A Collection of Articles


35 Innovators Under 35


They see technologies as sparks of opportunity.

` Jini Kim, 34

A stint helping the government altered her view of her health-care business.

  • by Yukari Iwatani Kane
  • The phone call that changed Jini Kim’s life came at 2 a.m. in November 2013. The White House needed the former Google product manager’s help with Healthcare.gov, which had been meant to help people buy health insurance but was riddled with embarrassing glitches. She hopped on a plane that day and worked marathon hours to fix the site, giving up Thanksgiving, Christmas, and her birthday. By the time she left, six months later, the site had enrolled eight million people in insurance plans—and Kim had gained insight that would be crucial for her own health-care analytics company, NunaHealth.

    Founded in 2010, Nuna helps companies shape their health-insurance benefits and wellness programs. It analyzes anonymized data about employees’ behavior to determine the answers to questions such as “Are there differences in how people in certain demographic groups seek health care?” or “Can more generous health insurance help improve the productivity of someone with a seriously ill family member?”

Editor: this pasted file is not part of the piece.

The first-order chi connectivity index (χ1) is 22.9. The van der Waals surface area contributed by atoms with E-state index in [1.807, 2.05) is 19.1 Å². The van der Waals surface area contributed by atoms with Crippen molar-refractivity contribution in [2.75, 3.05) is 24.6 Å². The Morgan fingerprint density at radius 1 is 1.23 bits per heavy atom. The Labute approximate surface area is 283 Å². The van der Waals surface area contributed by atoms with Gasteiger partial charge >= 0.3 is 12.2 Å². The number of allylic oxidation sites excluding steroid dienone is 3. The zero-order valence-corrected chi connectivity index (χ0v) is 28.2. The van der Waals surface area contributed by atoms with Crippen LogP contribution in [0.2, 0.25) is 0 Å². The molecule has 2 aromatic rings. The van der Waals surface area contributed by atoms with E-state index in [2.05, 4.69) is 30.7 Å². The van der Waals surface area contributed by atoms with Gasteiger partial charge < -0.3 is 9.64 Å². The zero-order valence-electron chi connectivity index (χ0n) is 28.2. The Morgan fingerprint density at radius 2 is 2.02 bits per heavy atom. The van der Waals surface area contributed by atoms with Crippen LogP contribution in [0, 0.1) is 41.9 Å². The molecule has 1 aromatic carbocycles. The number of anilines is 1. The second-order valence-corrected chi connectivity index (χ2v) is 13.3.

Before she bailed out Healthcare.gov, Kim viewed the government the way many people in Silicon Valley do: as a hindrance to innovation.Accordingly, Nuna originally sold its services only to corporations. But during her stint working for the Obama administration, she saw the enormous potential the government had to effect change. “You can touch millions of people so easily,” says Kim, recalling a day at a Healthcare.gov call center when she overheard desperate people crying because they were unable to sign up for insurance.

    Upon her return to San Francisco, Kim expanded Nuna so that it now also works with local, state, and national governments. For example, the company helps the Centers for Medicare and Medicaid Services find patterns in their vast amounts of data.

    For Kim, reforming health care is not a theoretical issue. Her 33-year-old brother, Kimong,has severe autism. She has been involved in his care since she was nine years old and had to sign him up for Medicaid on behalf of her immigrant parents. She still lives at home to help out. Nuna’s meeting rooms are named after Kimong’s favorite Sesame Street characters, and she brings him to work regularly to give her parents a break. The name “Nuna” comes from the Korean word for “big sister,” one of three words he knows.

    Yukari Iwatani Kane